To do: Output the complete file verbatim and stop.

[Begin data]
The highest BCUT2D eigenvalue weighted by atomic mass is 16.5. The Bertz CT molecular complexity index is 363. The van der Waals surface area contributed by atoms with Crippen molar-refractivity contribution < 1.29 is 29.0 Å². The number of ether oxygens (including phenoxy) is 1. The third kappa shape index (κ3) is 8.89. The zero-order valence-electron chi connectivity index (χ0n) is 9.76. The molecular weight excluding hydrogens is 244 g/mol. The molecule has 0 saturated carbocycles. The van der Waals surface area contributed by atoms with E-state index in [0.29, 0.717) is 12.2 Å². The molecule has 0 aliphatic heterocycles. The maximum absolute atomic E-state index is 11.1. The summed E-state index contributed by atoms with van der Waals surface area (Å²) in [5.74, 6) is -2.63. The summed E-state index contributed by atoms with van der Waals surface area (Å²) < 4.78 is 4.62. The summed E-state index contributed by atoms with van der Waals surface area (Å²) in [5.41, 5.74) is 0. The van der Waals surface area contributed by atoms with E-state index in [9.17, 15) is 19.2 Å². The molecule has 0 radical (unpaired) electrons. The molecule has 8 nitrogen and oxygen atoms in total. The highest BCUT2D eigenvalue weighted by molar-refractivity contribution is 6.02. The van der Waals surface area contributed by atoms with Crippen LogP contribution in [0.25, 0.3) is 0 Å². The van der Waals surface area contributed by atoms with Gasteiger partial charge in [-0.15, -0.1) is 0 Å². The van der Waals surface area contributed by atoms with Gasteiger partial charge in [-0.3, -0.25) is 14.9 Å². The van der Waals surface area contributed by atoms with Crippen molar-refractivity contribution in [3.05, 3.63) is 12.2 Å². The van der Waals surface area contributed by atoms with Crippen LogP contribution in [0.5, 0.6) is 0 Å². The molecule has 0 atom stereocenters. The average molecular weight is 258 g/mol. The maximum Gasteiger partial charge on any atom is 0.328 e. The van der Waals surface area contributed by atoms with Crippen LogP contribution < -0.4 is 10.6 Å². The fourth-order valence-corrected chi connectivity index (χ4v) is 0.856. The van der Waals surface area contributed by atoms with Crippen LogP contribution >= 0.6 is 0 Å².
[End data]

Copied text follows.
The highest BCUT2D eigenvalue weighted by atomic mass is 16.5. The Bertz CT molecular complexity index is 363. The van der Waals surface area contributed by atoms with Crippen molar-refractivity contribution < 1.29 is 29.0 Å². The number of ether oxygens (including phenoxy) is 1. The third kappa shape index (κ3) is 8.89. The zero-order valence-electron chi connectivity index (χ0n) is 9.76. The molecular weight excluding hydrogens is 244 g/mol. The molecule has 0 saturated carbocycles. The van der Waals surface area contributed by atoms with E-state index in [0.29, 0.717) is 12.2 Å². The molecule has 0 aliphatic heterocycles. The maximum absolute atomic E-state index is 11.1. The summed E-state index contributed by atoms with van der Waals surface area (Å²) in [5.74, 6) is -2.63. The summed E-state index contributed by atoms with van der Waals surface area (Å²) < 4.78 is 4.62. The summed E-state index contributed by atoms with van der Waals surface area (Å²) in [5.41, 5.74) is 0. The van der Waals surface area contributed by atoms with E-state index in [9.17, 15) is 19.2 Å². The molecule has 0 radical (unpaired) electrons. The molecule has 8 nitrogen and oxygen atoms in total. The highest BCUT2D eigenvalue weighted by molar-refractivity contribution is 6.02. The van der Waals surface area contributed by atoms with Crippen LogP contribution in [0.25, 0.3) is 0 Å². The van der Waals surface area contributed by atoms with Gasteiger partial charge in [-0.15, -0.1) is 0 Å². The van der Waals surface area contributed by atoms with Gasteiger partial charge in [-0.3, -0.25) is 14.9 Å². The van der Waals surface area contributed by atoms with Crippen molar-refractivity contribution in [3.05, 3.63) is 12.2 Å². The van der Waals surface area contributed by atoms with Crippen LogP contribution in [0.5, 0.6) is 0 Å². The molecule has 0 atom stereocenters. The average molecular weight is 258 g/mol. The maximum Gasteiger partial charge on any atom is 0.328 e. The van der Waals surface area contributed by atoms with Crippen LogP contribution < -0.4 is 10.6 Å². The fourth-order valence-corrected chi connectivity index (χ4v) is 0.856. The van der Waals surface area contributed by atoms with Crippen LogP contribution >= 0.6 is 0 Å².